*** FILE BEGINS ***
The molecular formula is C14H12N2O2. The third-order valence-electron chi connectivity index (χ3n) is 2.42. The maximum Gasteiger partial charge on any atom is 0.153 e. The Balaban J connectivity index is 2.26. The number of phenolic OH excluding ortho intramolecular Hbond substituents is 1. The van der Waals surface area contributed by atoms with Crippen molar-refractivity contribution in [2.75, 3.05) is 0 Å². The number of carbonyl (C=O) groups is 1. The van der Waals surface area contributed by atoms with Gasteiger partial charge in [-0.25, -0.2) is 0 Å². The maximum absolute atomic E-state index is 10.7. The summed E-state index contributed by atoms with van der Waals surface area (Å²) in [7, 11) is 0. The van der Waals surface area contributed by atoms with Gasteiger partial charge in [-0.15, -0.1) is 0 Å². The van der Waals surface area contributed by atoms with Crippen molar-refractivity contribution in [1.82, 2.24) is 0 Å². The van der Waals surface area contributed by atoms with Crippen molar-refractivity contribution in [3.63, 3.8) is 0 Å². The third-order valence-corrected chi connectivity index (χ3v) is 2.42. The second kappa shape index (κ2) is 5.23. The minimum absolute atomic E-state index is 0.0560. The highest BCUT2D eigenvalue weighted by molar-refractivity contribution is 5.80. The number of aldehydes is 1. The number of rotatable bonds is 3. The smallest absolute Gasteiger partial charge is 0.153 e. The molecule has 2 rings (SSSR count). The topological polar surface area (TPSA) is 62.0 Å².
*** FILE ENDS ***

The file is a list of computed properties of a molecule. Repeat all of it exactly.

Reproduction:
The molecular formula is C14H12N2O2. The third-order valence-electron chi connectivity index (χ3n) is 2.42. The maximum Gasteiger partial charge on any atom is 0.153 e. The Balaban J connectivity index is 2.26. The number of phenolic OH excluding ortho intramolecular Hbond substituents is 1. The van der Waals surface area contributed by atoms with Crippen molar-refractivity contribution in [2.75, 3.05) is 0 Å². The number of carbonyl (C=O) groups is 1. The van der Waals surface area contributed by atoms with Gasteiger partial charge in [-0.25, -0.2) is 0 Å². The maximum absolute atomic E-state index is 10.7. The summed E-state index contributed by atoms with van der Waals surface area (Å²) in [7, 11) is 0. The van der Waals surface area contributed by atoms with Gasteiger partial charge in [-0.15, -0.1) is 0 Å². The van der Waals surface area contributed by atoms with Crippen molar-refractivity contribution in [1.82, 2.24) is 0 Å². The van der Waals surface area contributed by atoms with Crippen molar-refractivity contribution in [3.63, 3.8) is 0 Å². The third-order valence-corrected chi connectivity index (χ3v) is 2.42. The second kappa shape index (κ2) is 5.23. The minimum absolute atomic E-state index is 0.0560. The highest BCUT2D eigenvalue weighted by molar-refractivity contribution is 5.80. The number of aldehydes is 1. The number of rotatable bonds is 3. The smallest absolute Gasteiger partial charge is 0.153 e. The molecule has 2 rings (SSSR count). The topological polar surface area (TPSA) is 62.0 Å².